Robert Fisk: Syria's newspapers trumpet an army victory but the sound of shellfire tells the true story

Sniper attacks prove that this war is far from over, writes Robert Fisk in Damascus

Share
Related Topics

All night and all day, the guns of Kassioun have been firing. At Dayara and Kfar Souseh and Qadam and Nahr Aisha, proof that the enemies of Bashar al-Assad have re-entered the suburbs of Damascus after the government's recapture of the capital last month.

The long boulevard out to Kfar Souseh, a district of new middle-class apartment buildings and old slums – some of them wooden 150-year-old Ottoman homes whose narrow alleyways are a playground for the rebels of Syria – was deserted yesterday. Only the fresh white-painted sandbags of the soldiers and militiamen controlling the highway prove that the battle has returned to Damascus.

The artillery on the mountain that towers above the city has been firing into Deraya – government soldiers have been padding the alleyways of Kfar Souseh, to little effect – but the armed fighters tormenting the army appear to have performed their usual tactic: they have fled to fight another day. The papers continue to trumpet the army's victories, but the shellfire that reverberates across the city tells a different story: that the war is not over, that the security the government promised has not been restored.

Since the Syrian air force's attacks have been largely confined to the north, France's warning that it might consider a partial no-fly zone over Syria cuts little ice in Damascus. The "last battle" for the capital, boasted by the opposition, was definitely won by the army in July but the bankrupt policy of storming the city – a sign of the Free Syrian Army's naivety – has been succeeded by the hit-and-run sniper attacks that have already taken hold in Aleppo. In such a scenario, tanks are useless, shellfire the sound of impotence.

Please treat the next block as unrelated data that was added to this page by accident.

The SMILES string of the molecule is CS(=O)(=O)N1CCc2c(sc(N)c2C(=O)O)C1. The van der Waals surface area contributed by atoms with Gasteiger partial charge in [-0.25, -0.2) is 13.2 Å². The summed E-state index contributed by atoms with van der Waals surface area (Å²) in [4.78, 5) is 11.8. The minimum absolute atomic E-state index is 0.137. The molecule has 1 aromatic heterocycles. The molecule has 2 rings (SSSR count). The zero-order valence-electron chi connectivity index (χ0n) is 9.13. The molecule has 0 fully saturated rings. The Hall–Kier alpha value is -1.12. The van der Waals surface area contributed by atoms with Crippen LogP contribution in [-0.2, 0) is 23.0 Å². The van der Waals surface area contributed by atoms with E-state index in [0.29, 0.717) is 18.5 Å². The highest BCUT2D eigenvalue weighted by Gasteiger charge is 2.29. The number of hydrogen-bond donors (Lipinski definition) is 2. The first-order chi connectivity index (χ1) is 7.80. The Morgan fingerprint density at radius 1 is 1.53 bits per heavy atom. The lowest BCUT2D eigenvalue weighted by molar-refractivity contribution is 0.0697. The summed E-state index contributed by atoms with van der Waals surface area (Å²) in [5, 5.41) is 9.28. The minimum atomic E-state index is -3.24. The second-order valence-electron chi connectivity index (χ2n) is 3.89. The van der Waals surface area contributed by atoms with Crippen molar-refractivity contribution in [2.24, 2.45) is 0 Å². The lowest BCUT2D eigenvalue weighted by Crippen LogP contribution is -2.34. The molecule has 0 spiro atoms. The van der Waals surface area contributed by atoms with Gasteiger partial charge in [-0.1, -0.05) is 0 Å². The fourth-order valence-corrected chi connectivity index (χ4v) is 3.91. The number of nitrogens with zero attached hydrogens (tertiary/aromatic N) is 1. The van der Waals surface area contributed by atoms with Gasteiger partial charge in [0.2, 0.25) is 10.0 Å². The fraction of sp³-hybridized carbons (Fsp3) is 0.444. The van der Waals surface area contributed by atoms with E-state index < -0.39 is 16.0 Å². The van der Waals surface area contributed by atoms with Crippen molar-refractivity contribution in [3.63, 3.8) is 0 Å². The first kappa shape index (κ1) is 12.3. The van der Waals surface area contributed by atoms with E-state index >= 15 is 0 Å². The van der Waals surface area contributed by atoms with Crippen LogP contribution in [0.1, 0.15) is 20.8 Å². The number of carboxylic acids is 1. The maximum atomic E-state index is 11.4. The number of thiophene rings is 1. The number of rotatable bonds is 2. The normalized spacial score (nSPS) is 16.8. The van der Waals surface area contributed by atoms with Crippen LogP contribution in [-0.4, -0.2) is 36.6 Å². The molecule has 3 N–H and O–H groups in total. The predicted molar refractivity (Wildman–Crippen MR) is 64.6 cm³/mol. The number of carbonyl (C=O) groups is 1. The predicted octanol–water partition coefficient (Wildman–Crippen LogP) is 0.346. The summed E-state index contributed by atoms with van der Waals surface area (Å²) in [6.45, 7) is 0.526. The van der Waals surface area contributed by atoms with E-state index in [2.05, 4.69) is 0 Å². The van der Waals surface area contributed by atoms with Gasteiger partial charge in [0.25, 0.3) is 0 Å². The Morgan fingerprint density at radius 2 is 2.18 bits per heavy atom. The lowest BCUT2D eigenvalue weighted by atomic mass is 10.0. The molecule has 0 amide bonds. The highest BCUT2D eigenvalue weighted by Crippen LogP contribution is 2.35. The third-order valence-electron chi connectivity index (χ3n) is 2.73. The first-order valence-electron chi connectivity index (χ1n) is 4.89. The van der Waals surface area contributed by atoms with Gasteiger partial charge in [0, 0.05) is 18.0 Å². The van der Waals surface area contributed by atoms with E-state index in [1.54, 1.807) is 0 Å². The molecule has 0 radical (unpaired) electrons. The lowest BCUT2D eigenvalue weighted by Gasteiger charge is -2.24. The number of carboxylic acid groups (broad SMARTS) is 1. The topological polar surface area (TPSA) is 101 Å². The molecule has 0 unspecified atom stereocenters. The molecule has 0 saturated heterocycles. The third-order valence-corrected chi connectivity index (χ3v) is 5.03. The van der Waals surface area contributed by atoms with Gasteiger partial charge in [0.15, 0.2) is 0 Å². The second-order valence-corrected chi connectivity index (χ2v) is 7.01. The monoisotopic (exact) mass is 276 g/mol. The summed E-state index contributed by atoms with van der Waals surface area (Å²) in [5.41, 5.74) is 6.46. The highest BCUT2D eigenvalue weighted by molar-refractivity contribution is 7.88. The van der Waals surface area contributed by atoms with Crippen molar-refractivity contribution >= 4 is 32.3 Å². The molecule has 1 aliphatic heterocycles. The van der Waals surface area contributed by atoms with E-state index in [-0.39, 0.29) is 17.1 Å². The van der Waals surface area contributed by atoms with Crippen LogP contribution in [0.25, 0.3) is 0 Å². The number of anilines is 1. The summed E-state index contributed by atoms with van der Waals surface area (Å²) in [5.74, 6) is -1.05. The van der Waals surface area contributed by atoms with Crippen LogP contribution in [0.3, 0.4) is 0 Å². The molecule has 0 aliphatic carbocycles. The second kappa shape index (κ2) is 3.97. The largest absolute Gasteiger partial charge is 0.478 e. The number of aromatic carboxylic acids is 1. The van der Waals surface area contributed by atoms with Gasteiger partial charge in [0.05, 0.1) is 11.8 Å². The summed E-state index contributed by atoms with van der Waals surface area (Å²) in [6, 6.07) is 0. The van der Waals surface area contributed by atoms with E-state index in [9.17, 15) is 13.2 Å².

In war, there's always a stage when the rhetoric fails to match the reality. In Aleppo, where the government claims to be winning, the battles continue. In Damascus, which the government believes it holds, the sniping continues the moment you reach the city limits. "I never thought I would see Syria turn so bad," a Syrian Christian friend told me. "We have had this kind of magical formula in Syria, to maintain a balance between all the minorities. To play up this balance is to blow up Syria."

This is not an exclusive point of view in the capital. We were passing the Derwishya Mosque – yes, home of the Whirling Dervishes – and turning right by a Syrian church, and the restaurants were packed with Christians and Muslims, prices ensuring a middle-class clientele but the customers proof that the sectarian conflict of the Syrian countryside has no more reached Damascus than it has Aleppo.

I fear that I sometimes spot these differences in embryo – a memory of the Balkan wars, perhaps, or just those random remarks from friends about the determination of Sunnis to destroy the Alawites if Assad should fall – but they have not emerged in the big cities yet. Tartous is regarded as the safest city in Syria, Idlib the least, along with Homs. These are the realities – not the West's warnings – that Syrians live with. In the café in which I lunched yesterday, a visiting Russian imam was espousing the benefits of Islam in a secular society to his government hosts – what else would he do? – while my friend tried to explain why Assad could not be overthrown.

"Three million Alawites would be slaughtered – along with the Christians and the other minorities, it would be a bloodbath," he said. I have heard this before, of course, along with the usual praise for Syria's system of education and healthcare.